Questioning the modus operandi of the RIAS Council clearly is to invite vilification, but in imputing malign intent on my part, Keith Macdonald (AJ 3/10.8.00) is wide of the mark.
Both Sebastian Tombs and Mr Macdonald suggest that the sizeable cost (in terms of legal fees, stationery and signage) of a change of preposition (from in to of ) is justified by the possibility of an extra £23,000 income which would be consumed in providing services to geographically dispersed members. The words 'sledgehammers' and 'nuts' come to mind.
When it comes to the activities of RIAS Services Ltd, however, Macdonald obfuscates by invoking the notion of a professional body devoted solely to fulfilling its charter objectives.While this may be so, it is nevertheless legitimate to view RIAS Services Ltd as a commercial company endeavouring to maximise profit - why would it exist, if not to utilise the fiscal advantages applicable to charities and their trading companies? In a normal commercial situation the ongoing losses of this company would render it insolvent were it not for the note in the RIAS accounts which unequivocally states that 'the RIAS has undertaken to provide financial support to RIAS Services Ltd to meet the deficiency in shareholders' funds'. In suggesting this should not be read literally, Macdonald offers no guidance on what other way the statement might be interpreted, other than that the RIAS as a charity provides ongoing financial support to its own trading company.My point was that a professional institution undistracted by superfluous activities could be more focused upon its stated objectives, and actually promote architecture more effectively.
This brings me to the most disturbing aspect of Macdonald's letter - the relationship of the RIAS to the Lighthouse. He avoids comment on the news item 'RIAS plans competition for new expanded HQ building' (AJ 13.7.00) which stated that 'the RIAS has set up a working group to consider the options which involve establishing an architecture centre to rival the Lighthouse in Glasgow'.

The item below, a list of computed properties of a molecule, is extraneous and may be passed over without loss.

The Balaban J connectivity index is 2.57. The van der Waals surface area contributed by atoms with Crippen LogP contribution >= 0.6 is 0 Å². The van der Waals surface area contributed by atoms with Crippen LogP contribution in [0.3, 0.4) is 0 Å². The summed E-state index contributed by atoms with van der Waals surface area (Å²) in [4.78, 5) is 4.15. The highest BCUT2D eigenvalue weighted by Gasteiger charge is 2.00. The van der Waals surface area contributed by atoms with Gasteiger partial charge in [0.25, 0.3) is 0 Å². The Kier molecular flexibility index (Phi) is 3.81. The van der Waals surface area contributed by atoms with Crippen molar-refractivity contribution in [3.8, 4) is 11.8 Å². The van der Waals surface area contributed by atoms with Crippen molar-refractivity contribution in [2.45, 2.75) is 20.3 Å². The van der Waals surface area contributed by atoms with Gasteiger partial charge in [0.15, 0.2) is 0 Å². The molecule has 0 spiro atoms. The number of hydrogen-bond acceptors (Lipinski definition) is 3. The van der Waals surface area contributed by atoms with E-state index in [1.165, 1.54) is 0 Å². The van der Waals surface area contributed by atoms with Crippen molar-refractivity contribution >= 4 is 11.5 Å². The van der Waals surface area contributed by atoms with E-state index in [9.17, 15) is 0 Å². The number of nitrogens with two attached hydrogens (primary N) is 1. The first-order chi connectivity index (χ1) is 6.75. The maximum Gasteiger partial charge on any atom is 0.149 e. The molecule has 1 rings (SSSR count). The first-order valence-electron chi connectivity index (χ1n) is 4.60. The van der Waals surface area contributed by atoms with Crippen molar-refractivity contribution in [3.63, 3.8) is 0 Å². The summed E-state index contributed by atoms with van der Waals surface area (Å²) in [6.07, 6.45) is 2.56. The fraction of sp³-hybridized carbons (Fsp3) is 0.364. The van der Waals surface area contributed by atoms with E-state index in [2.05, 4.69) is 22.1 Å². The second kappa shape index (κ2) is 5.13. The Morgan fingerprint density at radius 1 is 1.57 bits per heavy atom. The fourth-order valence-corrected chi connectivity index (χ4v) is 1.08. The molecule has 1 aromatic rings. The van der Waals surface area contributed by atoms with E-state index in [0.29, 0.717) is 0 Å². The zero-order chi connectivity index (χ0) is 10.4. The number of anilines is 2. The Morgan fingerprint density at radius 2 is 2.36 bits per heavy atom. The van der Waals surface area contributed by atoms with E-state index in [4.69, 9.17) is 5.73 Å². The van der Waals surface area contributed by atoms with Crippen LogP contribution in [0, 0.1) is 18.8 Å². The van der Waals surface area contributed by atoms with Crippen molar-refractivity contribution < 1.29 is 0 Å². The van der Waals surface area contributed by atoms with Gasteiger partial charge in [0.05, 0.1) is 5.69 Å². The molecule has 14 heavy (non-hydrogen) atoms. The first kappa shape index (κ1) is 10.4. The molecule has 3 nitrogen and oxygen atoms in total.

Given his assertion that 'the RIAS has for some time been carefully assessing how it might be involved in it without exposing its members to financial risk', one can only speculate on the real extent of RIAS Council commitment, since the Lighthouse has been open for more than a year, and was in gestation for five years before that. Quite why the RIAS Council believes further Lottery money will be available for its own rival development is a moot point, when a Lottery-funded Scottish architecture centre already exists, and from which - sensibly - any complementary proposals to promote architcture ought to be coordinated. Certainly, a second bite at the cherry would seem unlikely if the architectural profession in Scotland continues to avoid supporting the existing facility.
Macdonald makes much of RIAS Charter objectives, and I suggest he reads them again before asking himself whether the behaviour of council as described above is really intended to 'organise and unite in fellowship the architects of Scotland, and to combine their efforts for the general advancement of architecture'? While more precisely-defined objectives to meet the twenty-first century needs of the profession and society may well be in order, such a change might also require the removal of a feudal system of council which vests authority and decisionmaking power in the hands of an unrepresentative few.
Peter Wilson, director, Manifesto Foundation for Architecture, Edinburgh